We're in Cork, Ireland.
You slept a little on the plane, curled on my lap or Daddy's, arms bent below the thin, navy airplane blanket that I think has been around since the dawn of time.
Before you slept on the plane I tried to get you to sleep on the plane by bouncing you in the Ergo, your head forcibly pressed to my breastbone, whispering all the animal noises on Old MacDonald's farm. I stood between the lavatories, facing the blue curtain the flight attendants drew to give them privacy as they heated tins of food in the galley kitchen. As I bounced and pressed and sang, little fragments of rainbow light appeared on the curtain, a reminder that we were following the sun.
You have a rash, a constellation of red pimples below the right corner of your mouth so when you squirm and writhe in the stroller because we've walked too much and you've walked too little you look like an angry teenager.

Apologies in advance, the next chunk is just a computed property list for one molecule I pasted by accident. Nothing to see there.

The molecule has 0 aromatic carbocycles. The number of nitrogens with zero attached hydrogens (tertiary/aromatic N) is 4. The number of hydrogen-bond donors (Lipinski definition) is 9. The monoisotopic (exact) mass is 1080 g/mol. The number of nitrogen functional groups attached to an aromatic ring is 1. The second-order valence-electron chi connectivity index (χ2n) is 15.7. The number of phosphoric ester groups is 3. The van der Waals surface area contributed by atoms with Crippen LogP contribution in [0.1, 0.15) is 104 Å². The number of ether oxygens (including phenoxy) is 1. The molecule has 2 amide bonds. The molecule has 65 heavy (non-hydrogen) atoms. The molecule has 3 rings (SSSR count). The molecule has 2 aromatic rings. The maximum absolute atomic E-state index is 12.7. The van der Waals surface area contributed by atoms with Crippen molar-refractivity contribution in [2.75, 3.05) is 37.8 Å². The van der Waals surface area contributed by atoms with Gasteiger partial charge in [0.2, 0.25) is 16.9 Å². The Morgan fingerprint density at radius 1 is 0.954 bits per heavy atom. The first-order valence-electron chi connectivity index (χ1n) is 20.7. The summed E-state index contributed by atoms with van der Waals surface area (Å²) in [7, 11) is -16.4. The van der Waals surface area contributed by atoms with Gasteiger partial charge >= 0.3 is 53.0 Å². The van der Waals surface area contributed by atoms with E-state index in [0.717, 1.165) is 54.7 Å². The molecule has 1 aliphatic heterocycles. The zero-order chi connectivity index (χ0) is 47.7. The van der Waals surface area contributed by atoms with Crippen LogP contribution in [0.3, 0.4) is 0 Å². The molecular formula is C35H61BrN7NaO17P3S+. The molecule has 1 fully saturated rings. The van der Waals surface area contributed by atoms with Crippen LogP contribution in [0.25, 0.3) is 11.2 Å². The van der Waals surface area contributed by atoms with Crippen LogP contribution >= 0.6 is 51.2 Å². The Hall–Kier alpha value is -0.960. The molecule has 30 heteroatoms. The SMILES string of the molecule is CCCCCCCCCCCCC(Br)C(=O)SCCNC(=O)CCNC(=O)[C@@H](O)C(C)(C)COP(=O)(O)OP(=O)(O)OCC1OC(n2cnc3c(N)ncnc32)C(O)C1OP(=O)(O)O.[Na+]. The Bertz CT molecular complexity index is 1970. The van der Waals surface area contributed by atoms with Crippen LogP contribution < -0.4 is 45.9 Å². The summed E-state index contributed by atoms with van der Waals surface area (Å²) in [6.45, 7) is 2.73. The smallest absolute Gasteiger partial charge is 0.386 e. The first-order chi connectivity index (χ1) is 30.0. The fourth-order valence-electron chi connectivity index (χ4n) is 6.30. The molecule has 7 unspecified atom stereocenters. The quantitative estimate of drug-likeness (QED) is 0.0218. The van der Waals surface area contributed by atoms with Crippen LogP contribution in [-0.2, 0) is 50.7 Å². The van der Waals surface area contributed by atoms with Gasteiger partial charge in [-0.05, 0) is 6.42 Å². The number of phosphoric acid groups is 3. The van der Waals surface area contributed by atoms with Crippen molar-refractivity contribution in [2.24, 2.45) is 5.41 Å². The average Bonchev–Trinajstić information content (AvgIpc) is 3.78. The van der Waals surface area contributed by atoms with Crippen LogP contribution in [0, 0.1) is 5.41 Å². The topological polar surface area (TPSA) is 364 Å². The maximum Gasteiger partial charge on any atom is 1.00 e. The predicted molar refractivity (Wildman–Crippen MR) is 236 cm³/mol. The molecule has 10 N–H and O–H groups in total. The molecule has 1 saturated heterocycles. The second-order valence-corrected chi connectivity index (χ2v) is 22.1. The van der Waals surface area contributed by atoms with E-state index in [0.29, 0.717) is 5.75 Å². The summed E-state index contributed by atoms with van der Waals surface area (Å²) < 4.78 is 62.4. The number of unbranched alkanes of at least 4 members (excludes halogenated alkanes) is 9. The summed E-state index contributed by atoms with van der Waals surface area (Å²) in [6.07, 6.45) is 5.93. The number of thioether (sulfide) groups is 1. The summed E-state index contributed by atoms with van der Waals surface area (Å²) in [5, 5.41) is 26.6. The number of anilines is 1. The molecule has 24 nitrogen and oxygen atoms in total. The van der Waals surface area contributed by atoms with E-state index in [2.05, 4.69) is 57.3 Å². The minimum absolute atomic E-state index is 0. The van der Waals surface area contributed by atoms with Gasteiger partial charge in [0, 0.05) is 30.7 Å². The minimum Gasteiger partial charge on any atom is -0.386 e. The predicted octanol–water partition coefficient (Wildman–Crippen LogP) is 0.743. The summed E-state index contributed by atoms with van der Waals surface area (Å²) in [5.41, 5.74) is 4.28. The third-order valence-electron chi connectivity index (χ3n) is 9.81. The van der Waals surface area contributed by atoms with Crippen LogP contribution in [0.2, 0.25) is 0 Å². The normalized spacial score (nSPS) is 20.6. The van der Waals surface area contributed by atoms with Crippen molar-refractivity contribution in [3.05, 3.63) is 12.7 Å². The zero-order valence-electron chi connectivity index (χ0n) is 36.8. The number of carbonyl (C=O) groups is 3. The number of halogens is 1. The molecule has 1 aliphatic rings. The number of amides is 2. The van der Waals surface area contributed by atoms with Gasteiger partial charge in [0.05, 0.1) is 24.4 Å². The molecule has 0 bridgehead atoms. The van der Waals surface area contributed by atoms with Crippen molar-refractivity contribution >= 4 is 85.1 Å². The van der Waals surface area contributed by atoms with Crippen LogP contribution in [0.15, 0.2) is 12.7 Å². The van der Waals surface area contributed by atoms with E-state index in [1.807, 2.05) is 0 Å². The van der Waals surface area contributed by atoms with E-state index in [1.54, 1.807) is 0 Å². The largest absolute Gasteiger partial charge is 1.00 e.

In the stroller cup holder we keep chocolate eggs with fragile pastel shells, Twix bars I buy with the extra money I'm given at lunch, and a variety of different kinds of biscuits. Bribery has become a way of life.
Lift, flat, trolley, biscuit, hob. We're re-learning how to say what we mean.
Thisbe a fluorescent speck below the white sweep of an amphitheater, dancing. Thisbe a fluorescent lemur in a flowering purple bush the size of an RV, trying to mimic a new friend's accent. Failing miserably.
Houses like a row of Necco wafers, repeating in the river.
Everything and nothing about our lives is different here.